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Grand Theft of Family Values
Wither the family?...
David Michael Phelps] 7/26/05
Sen. Hillary Clinton
of New York is promising to introduce legislation that would set
a fine of $5,000 on retailers who sell violent
and sexually explicit video games to minors. At the same time,
she has called on the Federal Trade Commission to launch an immediate
investigation into how explicitly sexual material was hidden “to
adults anyway” in the video game Grand Theft Auto: San
Andreas. The game was the top seller in 2004 and is the third
in the wildly popular Grand Theft Auto series, one that has been
lambasted by critics for denigrating women, glorifying violent
crime, and encouraging the “gangsta” lifestyle.
hidden scenes in San Andreas were available to gamers via shared
information on the Internet and allowed them to engage
in onscreen “virtual sex.” Initially, Rockstar Games,
the producer of the Grand Theft series, claimed that hacker programmers
created a download with program coding changes that insert the
sex scenes into their game. The company has since admitted the
scene is the product of one of its own programmers. Enter Sen.
Clinton and a request for a government investigation.
these new scenes, the Grand Theft Auto games promote society-melting
vices about which all (including those in the
government) ought to be concerned. This of course begs the question:
how ought the availability of these games be curbed? The Entertainment
Software Rating Board (ESRB), an industry association of video
game companies that reviews video games and assigns ratings,
can only do so much considering the multi-layered, highly complex
nature of video games. Perhaps, say some, more regulation is
needed to ensure that material like that in San Andreas isn’t
is reviving the age-old debate about the role of government
in regulating vice. It is a worthy debate.
the hoopla surrounding the San Andreas story, I’ve heard
little mention of the most efficient and effective means of limiting
moral pollutants like sex-soaked video games: the family.
video game industry is no different from any other business in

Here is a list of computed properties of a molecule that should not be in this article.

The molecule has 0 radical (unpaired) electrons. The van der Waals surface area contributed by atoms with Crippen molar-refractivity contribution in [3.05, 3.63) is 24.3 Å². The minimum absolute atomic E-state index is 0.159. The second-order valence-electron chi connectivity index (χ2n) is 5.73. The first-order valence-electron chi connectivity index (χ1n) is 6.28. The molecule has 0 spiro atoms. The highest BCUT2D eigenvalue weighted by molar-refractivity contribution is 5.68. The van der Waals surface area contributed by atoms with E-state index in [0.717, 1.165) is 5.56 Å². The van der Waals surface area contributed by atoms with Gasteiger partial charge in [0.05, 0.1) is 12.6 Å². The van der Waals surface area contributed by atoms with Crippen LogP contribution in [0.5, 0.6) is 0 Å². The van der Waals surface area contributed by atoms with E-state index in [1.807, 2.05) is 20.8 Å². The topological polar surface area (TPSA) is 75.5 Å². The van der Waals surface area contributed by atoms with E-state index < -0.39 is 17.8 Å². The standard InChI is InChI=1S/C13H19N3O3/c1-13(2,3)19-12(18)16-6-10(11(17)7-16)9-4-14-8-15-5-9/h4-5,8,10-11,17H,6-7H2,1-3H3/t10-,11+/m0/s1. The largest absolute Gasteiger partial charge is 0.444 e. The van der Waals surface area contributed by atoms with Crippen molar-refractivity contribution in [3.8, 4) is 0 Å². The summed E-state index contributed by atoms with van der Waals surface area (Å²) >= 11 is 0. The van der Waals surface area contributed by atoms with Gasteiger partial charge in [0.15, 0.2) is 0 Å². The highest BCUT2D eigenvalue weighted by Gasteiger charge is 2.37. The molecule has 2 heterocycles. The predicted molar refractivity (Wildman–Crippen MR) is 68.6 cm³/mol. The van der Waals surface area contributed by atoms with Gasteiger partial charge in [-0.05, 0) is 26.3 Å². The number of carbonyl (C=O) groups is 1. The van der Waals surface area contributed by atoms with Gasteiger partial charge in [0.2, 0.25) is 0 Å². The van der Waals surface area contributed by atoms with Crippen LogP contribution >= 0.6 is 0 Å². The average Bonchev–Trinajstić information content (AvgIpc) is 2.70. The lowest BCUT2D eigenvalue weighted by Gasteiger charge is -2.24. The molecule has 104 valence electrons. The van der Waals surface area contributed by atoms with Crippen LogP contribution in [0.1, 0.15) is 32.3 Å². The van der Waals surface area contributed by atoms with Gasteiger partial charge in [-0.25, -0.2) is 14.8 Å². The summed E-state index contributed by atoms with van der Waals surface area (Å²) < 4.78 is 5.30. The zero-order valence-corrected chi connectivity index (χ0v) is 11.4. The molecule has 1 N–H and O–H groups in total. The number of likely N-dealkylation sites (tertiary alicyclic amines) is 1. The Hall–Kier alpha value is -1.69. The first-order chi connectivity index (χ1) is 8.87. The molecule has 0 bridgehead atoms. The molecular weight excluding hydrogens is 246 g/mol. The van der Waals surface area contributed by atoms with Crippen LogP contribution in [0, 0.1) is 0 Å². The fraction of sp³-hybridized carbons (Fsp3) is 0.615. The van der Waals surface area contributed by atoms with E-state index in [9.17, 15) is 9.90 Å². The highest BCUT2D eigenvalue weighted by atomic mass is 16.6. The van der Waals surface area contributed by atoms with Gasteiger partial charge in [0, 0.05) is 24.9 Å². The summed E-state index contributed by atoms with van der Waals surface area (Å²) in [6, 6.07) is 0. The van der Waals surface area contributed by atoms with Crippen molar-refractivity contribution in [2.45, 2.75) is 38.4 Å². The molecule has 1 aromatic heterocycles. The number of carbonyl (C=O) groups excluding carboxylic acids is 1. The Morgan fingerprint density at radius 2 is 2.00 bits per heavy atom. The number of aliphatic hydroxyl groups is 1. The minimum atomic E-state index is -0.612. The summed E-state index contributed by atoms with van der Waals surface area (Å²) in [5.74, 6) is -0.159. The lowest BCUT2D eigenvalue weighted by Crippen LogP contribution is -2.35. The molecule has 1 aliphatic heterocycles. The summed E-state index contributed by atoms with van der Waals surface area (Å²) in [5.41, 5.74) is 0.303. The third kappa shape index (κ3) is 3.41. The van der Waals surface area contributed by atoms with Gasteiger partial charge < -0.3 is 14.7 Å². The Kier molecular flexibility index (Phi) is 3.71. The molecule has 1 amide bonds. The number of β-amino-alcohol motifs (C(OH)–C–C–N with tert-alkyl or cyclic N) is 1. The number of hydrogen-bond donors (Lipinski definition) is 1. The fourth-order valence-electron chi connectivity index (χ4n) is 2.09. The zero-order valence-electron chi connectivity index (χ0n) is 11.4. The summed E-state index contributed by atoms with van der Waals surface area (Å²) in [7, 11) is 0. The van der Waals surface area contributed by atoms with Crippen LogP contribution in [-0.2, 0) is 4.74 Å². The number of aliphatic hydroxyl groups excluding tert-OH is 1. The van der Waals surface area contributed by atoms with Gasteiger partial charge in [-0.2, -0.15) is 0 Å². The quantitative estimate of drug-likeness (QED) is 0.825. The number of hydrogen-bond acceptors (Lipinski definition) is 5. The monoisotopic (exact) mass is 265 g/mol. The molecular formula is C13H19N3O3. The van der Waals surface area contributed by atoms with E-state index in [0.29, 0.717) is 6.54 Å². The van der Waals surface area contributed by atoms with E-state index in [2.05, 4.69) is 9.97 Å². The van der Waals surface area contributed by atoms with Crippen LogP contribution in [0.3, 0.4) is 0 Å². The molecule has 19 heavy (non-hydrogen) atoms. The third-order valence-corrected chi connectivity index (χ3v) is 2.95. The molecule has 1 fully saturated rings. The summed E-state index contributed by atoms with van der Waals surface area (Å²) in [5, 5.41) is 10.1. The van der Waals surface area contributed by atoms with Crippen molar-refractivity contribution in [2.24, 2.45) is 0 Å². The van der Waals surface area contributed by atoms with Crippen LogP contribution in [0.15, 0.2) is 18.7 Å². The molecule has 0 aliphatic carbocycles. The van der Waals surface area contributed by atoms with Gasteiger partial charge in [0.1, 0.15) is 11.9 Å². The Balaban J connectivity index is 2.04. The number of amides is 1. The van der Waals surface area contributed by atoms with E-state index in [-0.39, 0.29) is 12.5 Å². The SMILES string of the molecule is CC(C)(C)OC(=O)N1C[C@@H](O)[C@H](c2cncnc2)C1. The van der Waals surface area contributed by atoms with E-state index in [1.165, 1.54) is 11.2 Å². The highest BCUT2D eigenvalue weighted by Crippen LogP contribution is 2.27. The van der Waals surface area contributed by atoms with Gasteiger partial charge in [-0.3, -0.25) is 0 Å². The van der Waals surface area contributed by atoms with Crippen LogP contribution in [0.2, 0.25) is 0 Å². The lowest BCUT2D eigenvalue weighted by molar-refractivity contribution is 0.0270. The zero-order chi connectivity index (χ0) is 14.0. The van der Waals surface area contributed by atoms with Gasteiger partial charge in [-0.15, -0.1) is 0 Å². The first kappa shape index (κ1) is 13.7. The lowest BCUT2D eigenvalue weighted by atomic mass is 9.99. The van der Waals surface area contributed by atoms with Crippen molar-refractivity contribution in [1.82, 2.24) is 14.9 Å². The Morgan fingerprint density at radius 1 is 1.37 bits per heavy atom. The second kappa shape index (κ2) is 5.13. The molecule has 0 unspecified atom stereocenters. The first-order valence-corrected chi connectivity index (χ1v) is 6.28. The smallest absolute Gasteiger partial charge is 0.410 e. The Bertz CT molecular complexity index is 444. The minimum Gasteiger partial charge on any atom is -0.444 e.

that it responds to market pressures. If people want video
games with characters that pimp, steal, assault, rape, and murder,
then someone will develop and sell just such a game. Scarcity
is no excuse for immorality, but it is an economic truism that
where a market exists, a product emerges. While parents definitely
do not wholly determine the market viability of violent and sexually
explicit video games, they do (or ought to) wholly control their
children’s exposure to them.
This is not to say that the
government has no role in enforcing basic norms of public morality.
Indeed, this seems to be the
sort of thing Sen. Clinton is calling for. The debate is also
about how far the government should reach. The principle of subsidiarity,
drawn from Catholic social teaching, holds that nothing should
be done by a larger and more complex organization which can be
done as well by a smaller and simpler organization. In other
words, any activity which can be performed by a more decentralized
entity should be.
applies to standards of morality as well as it does to other
societal policies. If people want
to limit the
influence of games like San Andreas, the most effective and efficient
means is by relegating the task first to an organization smaller
and simpler than the federal government, such as the family.
Instead of jumping immediately to a discussion of governmental
fines for retailers, perhaps we first ought to ask ourselves
how the problems of games like San Andreas can be dealt with
by parents and families. Perhaps instead of operating in the
spirit of Sen. Clinton’s book, It Takes a Village (read:
State), we might do better to adopt the spirit of Sen. Rick Santorum’s
upcoming book, It Takes a Family.
There are those who suggest
that video games, films, music and other media are so pervasive
that even the children of attentive
parents are assaulted by immoral ideas. This is no doubt true.
But is also misses the point that the family is the first line
of defense against moral failure. The government does have
an important role in protecting children against psychologically
harmful materials, and worse. But it does not have the primary
role. Socially poisonous materials like San Andreas might have
a much shorter shelf life if we heard this important truth
little more often. tOR
2005 Acton Institute